Holcomb's political life began when he led the opposition of San Bernardino's proposed affiliation with the Los Angeles-based Metropolitan Water District.

Facing a phalanx of pro-merger forces in the city's political, business and media worlds, Holcomb and his allies created and distributed their own free newspaper to counter the opinions that then ruled the Sun-Telegram's editorial page.

Supporters of the merger claimed the city faced a terrible shortage of drinking water if the city did not gain access to MWD supplies from the Colorado River.

Holcomb's side won when city voters went to the polls in 1964, however, and his campaign is now credited with keeping the city's water supply in San Bernardino.

The mayor at the time, Donald G. "Bud" Mauldin soon thereafter appointed Holcomb to the city's water board. In this role, Holcomb is regarded as being instrumental in securing water rights needed to build Cal State San Bernardino.

The man started his mayoral career at a time when city firefighters carried shotguns on their trucks. Holcomb's admirers credited him with being able to make inroads with the Westside and minority communities whose voices were not previously heard at City Hall.

"He loved the Westside so much and he always wanted us to be included in everything," civil rights activist Frances Grice said. "I had a mentor in Bob Holcomb. That man taught me how to work the system. He also told me, `Don't bring me problems you aren't going to help me solve."'

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Bob Holcomb timeline

March 1, 1922: William Robert "Bob" Holcomb is born in San Bernardino.

1940: Graduates from San Bernardino High School.

Oct. 13, 1942: Enlists in the Army.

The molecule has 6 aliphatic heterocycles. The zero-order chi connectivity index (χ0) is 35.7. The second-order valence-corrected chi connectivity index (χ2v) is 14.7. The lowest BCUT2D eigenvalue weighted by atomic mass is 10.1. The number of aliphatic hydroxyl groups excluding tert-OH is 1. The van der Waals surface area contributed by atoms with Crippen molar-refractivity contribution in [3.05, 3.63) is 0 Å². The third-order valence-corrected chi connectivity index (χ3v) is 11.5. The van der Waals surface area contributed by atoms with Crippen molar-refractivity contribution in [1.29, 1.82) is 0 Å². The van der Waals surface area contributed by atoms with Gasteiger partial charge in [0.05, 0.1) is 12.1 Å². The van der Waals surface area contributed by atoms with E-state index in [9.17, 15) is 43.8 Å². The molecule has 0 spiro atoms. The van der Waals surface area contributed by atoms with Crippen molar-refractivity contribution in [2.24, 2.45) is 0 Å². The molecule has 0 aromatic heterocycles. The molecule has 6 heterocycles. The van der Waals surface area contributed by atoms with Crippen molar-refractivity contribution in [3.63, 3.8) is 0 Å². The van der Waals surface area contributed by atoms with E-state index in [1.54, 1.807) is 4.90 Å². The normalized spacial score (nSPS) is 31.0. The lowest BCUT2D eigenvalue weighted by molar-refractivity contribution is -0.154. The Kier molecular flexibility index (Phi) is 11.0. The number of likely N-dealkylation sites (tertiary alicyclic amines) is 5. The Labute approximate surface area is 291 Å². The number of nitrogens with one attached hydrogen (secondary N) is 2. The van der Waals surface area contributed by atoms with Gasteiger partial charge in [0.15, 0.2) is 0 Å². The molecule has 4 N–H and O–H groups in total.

Oct. 26, 1945: Honorably discharged from the Army. While in the service, he was stationed in England and was a B-17 pilot with the 412th Bomb Squadron, 95th Bomb Group.

July 7, 1946: Marries Pearl "Penny" Pennington. The marriage produces four children, Jay (who died in 1977), William, Robert and Terri Lee.

June 16, 1949: Graduates from UC Berkeley with a B.A. in law. He then attends UC Hastings College of Law and earns his law degree in 1950. He practices law for 14 years before launching his political career.

1964: Leads and wins the fight to maintain the San Bernardino Valley Municipal Water District's independence from the Los Angeles-based Metropolitan Water District. He is appointed president of the Board of Water Commissioners on May 4, 1964.

1971: Begins serving as mayor of San Bernardino and holds the position until 1985. In 1989, Holcomb decides to run again and wins. He holds the position until 1993.

1981: San Bernardino becomes the first city west of the Mississippi River to have a larger-than-life statue dedicated to Martin Luther King Jr. Holcomb was instrumental in the city's effort to have the statue erected.

Nov. 29, 2010: Dies of heart failure at the Jerry L. Pettis Memorial Veterans Medical Center in Loma Linda.

Staff report